My cuisine is a take on the land that I love, using what it has to offer and respectfully applying new and old methods of preparing, cooking and preserving. My ambition is to serve a small piece of this region and a small piece of my heart on every plate, being humbled by the trust and confidence my customers put in me, which is a very intimate thing.

Chef Titti Qvarnström
Chef Mikko Laukkanen


Throughout his career, Finnish chef Mikko Laukkanen has prepared Nordic cuisine for ambassadors, politicians and royalty across the world, receiving numerous accolades for his masterful creations

Creating a simple dish can be complicated and vice versa; your thoughts?
There is undeniable elegance in simplicity. Nordic cuisine is a return to the basics through nature. Everything is in season, nothing contains processed sugars, fats or ingredients you can’t find naturally occurring. We strive to use organic produce and preserve the environment along the way, by using fully green products, no single use plastics and recycling everything imaginable.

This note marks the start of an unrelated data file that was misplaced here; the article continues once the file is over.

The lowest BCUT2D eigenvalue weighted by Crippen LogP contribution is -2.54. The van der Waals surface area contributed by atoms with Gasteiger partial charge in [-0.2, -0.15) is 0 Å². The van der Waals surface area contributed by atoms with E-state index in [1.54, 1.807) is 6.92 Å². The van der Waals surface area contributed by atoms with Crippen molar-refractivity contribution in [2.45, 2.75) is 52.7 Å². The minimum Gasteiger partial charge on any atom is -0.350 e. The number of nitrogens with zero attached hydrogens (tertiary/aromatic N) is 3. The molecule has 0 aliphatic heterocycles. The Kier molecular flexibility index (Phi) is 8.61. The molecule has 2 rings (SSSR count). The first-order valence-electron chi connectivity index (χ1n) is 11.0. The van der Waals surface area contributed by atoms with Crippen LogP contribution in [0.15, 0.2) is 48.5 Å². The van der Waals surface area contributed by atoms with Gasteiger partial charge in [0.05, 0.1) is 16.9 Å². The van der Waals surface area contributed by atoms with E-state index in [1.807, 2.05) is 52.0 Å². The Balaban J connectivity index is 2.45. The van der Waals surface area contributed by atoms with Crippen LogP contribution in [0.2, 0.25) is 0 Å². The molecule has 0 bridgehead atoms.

Who has been your greatest influence and what remains your biggest challenge?
My aunt, who has a restaurant in Stockholm, has had the greatest influence on me and the challenge is getting the right ingredients to make food the way we do back home.

What differentiates what you do from other chefs?
I happen to use lots of smoke to cook anything from mushrooms and vegetables to fish and meats.

What does true creative expression involve?
Mastering a recipe is one thing, but allowing yourself out of that comfort zone will see you thinking differently about how to try integrating dissimilar items into a single dish to eventually arrive at something unique.

Every kitchen is run according to a certain hierarchy; what is yours?
Some chefs prefer not to get involved until the dish is ready for that final touch before being served. I, however, prefer to be part of the entire process irrespective how big or small.